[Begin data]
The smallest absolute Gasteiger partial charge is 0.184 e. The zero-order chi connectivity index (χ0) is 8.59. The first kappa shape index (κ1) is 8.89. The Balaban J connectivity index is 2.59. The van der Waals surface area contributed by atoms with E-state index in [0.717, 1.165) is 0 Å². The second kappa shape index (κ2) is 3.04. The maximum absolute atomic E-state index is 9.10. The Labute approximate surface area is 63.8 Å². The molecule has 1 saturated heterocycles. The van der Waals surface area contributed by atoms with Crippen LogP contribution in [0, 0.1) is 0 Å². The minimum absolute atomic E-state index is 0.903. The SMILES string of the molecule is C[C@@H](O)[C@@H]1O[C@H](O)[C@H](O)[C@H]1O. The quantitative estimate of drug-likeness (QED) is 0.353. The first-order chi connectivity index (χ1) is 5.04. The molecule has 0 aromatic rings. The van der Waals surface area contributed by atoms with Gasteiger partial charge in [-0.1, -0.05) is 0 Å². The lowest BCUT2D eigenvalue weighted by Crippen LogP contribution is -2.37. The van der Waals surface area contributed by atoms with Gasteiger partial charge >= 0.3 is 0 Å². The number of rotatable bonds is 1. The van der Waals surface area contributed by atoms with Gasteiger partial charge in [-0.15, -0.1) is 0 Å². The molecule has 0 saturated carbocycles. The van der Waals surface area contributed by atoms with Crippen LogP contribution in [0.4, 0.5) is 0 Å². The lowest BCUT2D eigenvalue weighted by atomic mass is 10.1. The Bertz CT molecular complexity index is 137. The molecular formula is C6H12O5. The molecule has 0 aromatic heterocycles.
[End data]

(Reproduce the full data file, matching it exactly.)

The smallest absolute Gasteiger partial charge is 0.184 e. The zero-order chi connectivity index (χ0) is 8.59. The first kappa shape index (κ1) is 8.89. The Balaban J connectivity index is 2.59. The van der Waals surface area contributed by atoms with E-state index in [0.717, 1.165) is 0 Å². The second kappa shape index (κ2) is 3.04. The maximum absolute atomic E-state index is 9.10. The Labute approximate surface area is 63.8 Å². The molecule has 1 saturated heterocycles. The van der Waals surface area contributed by atoms with Crippen LogP contribution in [0, 0.1) is 0 Å². The minimum absolute atomic E-state index is 0.903. The SMILES string of the molecule is C[C@@H](O)[C@@H]1O[C@H](O)[C@H](O)[C@H]1O. The quantitative estimate of drug-likeness (QED) is 0.353. The first-order chi connectivity index (χ1) is 5.04. The molecule has 0 aromatic rings. The van der Waals surface area contributed by atoms with Gasteiger partial charge in [-0.1, -0.05) is 0 Å². The lowest BCUT2D eigenvalue weighted by Crippen LogP contribution is -2.37. The van der Waals surface area contributed by atoms with Gasteiger partial charge >= 0.3 is 0 Å². The number of rotatable bonds is 1. The van der Waals surface area contributed by atoms with Gasteiger partial charge in [-0.15, -0.1) is 0 Å². The molecule has 0 saturated carbocycles. The van der Waals surface area contributed by atoms with Crippen LogP contribution in [0.4, 0.5) is 0 Å². The lowest BCUT2D eigenvalue weighted by atomic mass is 10.1. The Bertz CT molecular complexity index is 137. The molecular formula is C6H12O5. The molecule has 0 aromatic heterocycles.